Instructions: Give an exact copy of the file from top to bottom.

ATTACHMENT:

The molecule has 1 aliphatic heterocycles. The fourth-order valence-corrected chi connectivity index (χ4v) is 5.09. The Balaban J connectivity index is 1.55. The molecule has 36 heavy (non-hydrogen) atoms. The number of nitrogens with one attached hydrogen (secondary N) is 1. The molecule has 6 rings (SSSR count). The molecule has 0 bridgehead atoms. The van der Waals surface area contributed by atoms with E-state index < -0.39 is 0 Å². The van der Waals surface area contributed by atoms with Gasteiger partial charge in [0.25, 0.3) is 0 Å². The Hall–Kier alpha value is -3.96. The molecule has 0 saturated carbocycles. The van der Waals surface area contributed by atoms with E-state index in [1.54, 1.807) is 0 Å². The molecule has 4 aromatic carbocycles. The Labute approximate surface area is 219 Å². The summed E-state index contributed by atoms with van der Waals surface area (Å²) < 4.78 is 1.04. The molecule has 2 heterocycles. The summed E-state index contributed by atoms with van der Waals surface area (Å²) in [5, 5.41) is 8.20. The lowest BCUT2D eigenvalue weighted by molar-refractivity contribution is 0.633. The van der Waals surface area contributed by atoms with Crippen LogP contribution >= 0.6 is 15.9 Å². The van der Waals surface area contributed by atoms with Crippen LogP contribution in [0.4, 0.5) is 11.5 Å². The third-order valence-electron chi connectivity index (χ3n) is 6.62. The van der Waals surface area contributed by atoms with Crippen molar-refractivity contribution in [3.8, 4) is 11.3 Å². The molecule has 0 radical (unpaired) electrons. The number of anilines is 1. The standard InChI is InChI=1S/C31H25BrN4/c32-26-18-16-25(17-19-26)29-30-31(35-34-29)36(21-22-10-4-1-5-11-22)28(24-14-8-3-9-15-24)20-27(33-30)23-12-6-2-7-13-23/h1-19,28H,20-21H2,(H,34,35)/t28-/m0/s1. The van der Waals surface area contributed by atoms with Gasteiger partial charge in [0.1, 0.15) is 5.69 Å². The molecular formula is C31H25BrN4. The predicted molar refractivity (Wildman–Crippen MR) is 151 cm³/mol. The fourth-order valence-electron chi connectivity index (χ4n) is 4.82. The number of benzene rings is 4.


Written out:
The molecule has 1 aliphatic heterocycles. The fourth-order valence-corrected chi connectivity index (χ4v) is 5.09. The Balaban J connectivity index is 1.55. The molecule has 36 heavy (non-hydrogen) atoms. The number of nitrogens with one attached hydrogen (secondary N) is 1. The molecule has 6 rings (SSSR count). The molecule has 0 bridgehead atoms. The van der Waals surface area contributed by atoms with E-state index < -0.39 is 0 Å². The van der Waals surface area contributed by atoms with Gasteiger partial charge in [0.25, 0.3) is 0 Å². The Hall–Kier alpha value is -3.96. The molecule has 0 saturated carbocycles. The van der Waals surface area contributed by atoms with E-state index in [1.54, 1.807) is 0 Å². The molecule has 4 aromatic carbocycles. The Labute approximate surface area is 219 Å². The summed E-state index contributed by atoms with van der Waals surface area (Å²) < 4.78 is 1.04. The molecule has 2 heterocycles. The summed E-state index contributed by atoms with van der Waals surface area (Å²) in [5, 5.41) is 8.20. The lowest BCUT2D eigenvalue weighted by molar-refractivity contribution is 0.633. The van der Waals surface area contributed by atoms with Crippen LogP contribution >= 0.6 is 15.9 Å². The van der Waals surface area contributed by atoms with Crippen LogP contribution in [0.4, 0.5) is 11.5 Å². The third-order valence-electron chi connectivity index (χ3n) is 6.62. The van der Waals surface area contributed by atoms with Crippen molar-refractivity contribution in [3.8, 4) is 11.3 Å². The molecule has 0 radical (unpaired) electrons. The number of anilines is 1. The standard InChI is InChI=1S/C31H25BrN4/c32-26-18-16-25(17-19-26)29-30-31(35-34-29)36(21-22-10-4-1-5-11-22)28(24-14-8-3-9-15-24)20-27(33-30)23-12-6-2-7-13-23/h1-19,28H,20-21H2,(H,34,35)/t28-/m0/s1. The van der Waals surface area contributed by atoms with Gasteiger partial charge in [0.1, 0.15) is 5.69 Å². The molecular formula is C31H25BrN4. The predicted molar refractivity (Wildman–Crippen MR) is 151 cm³/mol. The fourth-order valence-electron chi connectivity index (χ4n) is 4.82. The number of benzene rings is 4.